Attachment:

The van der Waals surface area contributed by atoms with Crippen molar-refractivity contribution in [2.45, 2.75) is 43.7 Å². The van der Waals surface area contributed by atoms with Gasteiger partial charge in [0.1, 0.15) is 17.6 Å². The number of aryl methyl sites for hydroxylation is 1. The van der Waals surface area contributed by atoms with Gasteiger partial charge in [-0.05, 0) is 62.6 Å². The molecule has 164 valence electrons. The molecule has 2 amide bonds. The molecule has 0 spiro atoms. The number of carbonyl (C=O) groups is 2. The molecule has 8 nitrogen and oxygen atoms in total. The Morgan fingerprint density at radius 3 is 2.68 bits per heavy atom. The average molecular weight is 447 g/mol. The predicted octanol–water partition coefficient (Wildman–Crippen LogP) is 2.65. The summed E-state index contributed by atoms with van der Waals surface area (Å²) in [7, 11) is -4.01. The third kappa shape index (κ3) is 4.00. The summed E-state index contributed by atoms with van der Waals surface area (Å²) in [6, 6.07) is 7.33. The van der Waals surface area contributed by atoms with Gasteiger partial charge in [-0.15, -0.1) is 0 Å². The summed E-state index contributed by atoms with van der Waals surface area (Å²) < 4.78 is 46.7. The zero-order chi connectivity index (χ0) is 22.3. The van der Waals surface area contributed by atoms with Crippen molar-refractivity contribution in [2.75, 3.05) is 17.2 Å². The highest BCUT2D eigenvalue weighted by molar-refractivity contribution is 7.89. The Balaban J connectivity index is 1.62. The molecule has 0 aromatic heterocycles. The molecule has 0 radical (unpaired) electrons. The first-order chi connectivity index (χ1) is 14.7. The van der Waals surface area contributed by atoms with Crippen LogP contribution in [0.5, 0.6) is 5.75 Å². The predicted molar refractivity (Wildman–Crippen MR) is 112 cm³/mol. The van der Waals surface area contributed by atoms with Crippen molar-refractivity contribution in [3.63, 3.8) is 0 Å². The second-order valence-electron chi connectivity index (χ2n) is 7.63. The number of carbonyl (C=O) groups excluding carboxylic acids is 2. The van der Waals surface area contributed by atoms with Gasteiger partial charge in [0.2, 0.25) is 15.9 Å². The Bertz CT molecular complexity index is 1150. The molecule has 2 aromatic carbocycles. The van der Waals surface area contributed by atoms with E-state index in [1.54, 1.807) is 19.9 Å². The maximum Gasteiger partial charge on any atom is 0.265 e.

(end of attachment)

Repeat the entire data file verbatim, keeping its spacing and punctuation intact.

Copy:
The van der Waals surface area contributed by atoms with Crippen molar-refractivity contribution in [2.45, 2.75) is 43.7 Å². The van der Waals surface area contributed by atoms with Gasteiger partial charge in [0.1, 0.15) is 17.6 Å². The number of aryl methyl sites for hydroxylation is 1. The van der Waals surface area contributed by atoms with Gasteiger partial charge in [-0.05, 0) is 62.6 Å². The molecule has 164 valence electrons. The molecule has 2 amide bonds. The molecule has 0 spiro atoms. The number of carbonyl (C=O) groups is 2. The molecule has 8 nitrogen and oxygen atoms in total. The Morgan fingerprint density at radius 3 is 2.68 bits per heavy atom. The average molecular weight is 447 g/mol. The predicted octanol–water partition coefficient (Wildman–Crippen LogP) is 2.65. The summed E-state index contributed by atoms with van der Waals surface area (Å²) in [7, 11) is -4.01. The third kappa shape index (κ3) is 4.00. The summed E-state index contributed by atoms with van der Waals surface area (Å²) in [6, 6.07) is 7.33. The van der Waals surface area contributed by atoms with Gasteiger partial charge in [-0.15, -0.1) is 0 Å². The summed E-state index contributed by atoms with van der Waals surface area (Å²) < 4.78 is 46.7. The zero-order chi connectivity index (χ0) is 22.3. The van der Waals surface area contributed by atoms with Crippen molar-refractivity contribution in [2.75, 3.05) is 17.2 Å². The highest BCUT2D eigenvalue weighted by molar-refractivity contribution is 7.89. The Balaban J connectivity index is 1.62. The molecule has 0 aromatic heterocycles. The molecule has 0 radical (unpaired) electrons. The first-order chi connectivity index (χ1) is 14.7. The van der Waals surface area contributed by atoms with Crippen LogP contribution in [0.5, 0.6) is 5.75 Å². The predicted molar refractivity (Wildman–Crippen MR) is 112 cm³/mol. The van der Waals surface area contributed by atoms with Crippen molar-refractivity contribution in [3.63, 3.8) is 0 Å². The second-order valence-electron chi connectivity index (χ2n) is 7.63. The number of carbonyl (C=O) groups excluding carboxylic acids is 2. The van der Waals surface area contributed by atoms with Gasteiger partial charge in [0.2, 0.25) is 15.9 Å². The Bertz CT molecular complexity index is 1150. The molecule has 2 aromatic carbocycles. The van der Waals surface area contributed by atoms with E-state index in [1.54, 1.807) is 19.9 Å². The maximum Gasteiger partial charge on any atom is 0.265 e.